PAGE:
In the first part of this article, we looked at several herbs that have been shown to alleviate some of the unpleasant side effects of the menstrual cycle. Natural remedies may also play a major role in helping with symptoms of premenstrual syndrome, or PMS.
At the WholeHealthMD website, they list several herbs as well as vitamins and minerals that may be especially useful for PMS symptoms. For example, they suggest a basic daily combination of the mineral magnesium, vitamin B6, and the herb borage oil. This should help balance levels of estrogen and progesterone and while results won’t happen overnight, within a couple/few cycles many women notice relief from the symptoms of PMS.
If this hat trick of nutrients isn’t quite enough to battle your PMS, you may wish to add in chasteberry throughout your cycle. It has been sown to be pretty darn effective at helping with PMS and if you combine it with another herb called dong quai, it may work even better. Both of these herbs work in the pituitary gland to help balance estrogen and progesterone.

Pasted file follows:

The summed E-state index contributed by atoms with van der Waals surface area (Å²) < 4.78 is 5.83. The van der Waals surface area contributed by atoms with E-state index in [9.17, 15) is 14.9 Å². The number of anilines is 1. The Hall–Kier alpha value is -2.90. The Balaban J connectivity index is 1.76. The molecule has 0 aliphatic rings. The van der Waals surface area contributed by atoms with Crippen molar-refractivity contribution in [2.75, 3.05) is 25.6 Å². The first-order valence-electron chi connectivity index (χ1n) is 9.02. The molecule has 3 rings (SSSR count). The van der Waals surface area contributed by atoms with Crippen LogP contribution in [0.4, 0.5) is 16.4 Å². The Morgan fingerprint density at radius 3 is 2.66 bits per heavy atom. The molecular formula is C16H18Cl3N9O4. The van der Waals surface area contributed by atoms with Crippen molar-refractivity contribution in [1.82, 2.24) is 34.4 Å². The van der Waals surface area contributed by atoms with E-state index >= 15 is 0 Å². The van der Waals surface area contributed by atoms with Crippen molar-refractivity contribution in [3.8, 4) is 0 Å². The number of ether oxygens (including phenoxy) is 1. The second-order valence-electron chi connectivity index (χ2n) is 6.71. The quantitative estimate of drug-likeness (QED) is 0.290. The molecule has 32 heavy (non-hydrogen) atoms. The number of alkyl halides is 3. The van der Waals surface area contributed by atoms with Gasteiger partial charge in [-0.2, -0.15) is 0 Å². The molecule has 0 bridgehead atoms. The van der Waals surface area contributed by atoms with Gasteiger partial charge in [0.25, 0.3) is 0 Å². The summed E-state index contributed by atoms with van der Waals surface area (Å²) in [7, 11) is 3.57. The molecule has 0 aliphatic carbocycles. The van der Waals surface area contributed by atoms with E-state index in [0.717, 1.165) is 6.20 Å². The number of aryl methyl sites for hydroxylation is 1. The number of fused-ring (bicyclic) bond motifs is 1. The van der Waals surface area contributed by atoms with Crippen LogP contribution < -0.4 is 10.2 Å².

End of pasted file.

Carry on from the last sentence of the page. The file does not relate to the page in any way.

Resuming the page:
If you feel especially gloomy during PMS, WholeHealth MD suggested that St. John’s Wort might help you feel better. Again, you often have to wait at least two cycles to see relief. Herbal remedies can be really helpful for a variety of health issues, but it’s important to remember that they are not like traditional drugs and they don’t tend to show results right away. You have to be patient and allow them to build up in your system for at least a few weeks.
A lot of women feel extra tense and nervous during PMS; if this is the case, you may wish to try the herb theanine. This is one remedy that tends to be pretty fast-acting, which is a bonus if you are feeling anxious. And finally, if PMS knocks you for a loop and makes you want to snooze more, Siberian ginseng in the dose of 100-200 mg a day may help give you more energy. It has a direct effect on the adrenal glands and the immune system, and may increase your stamina and endurance while keeping you healthy at the same time.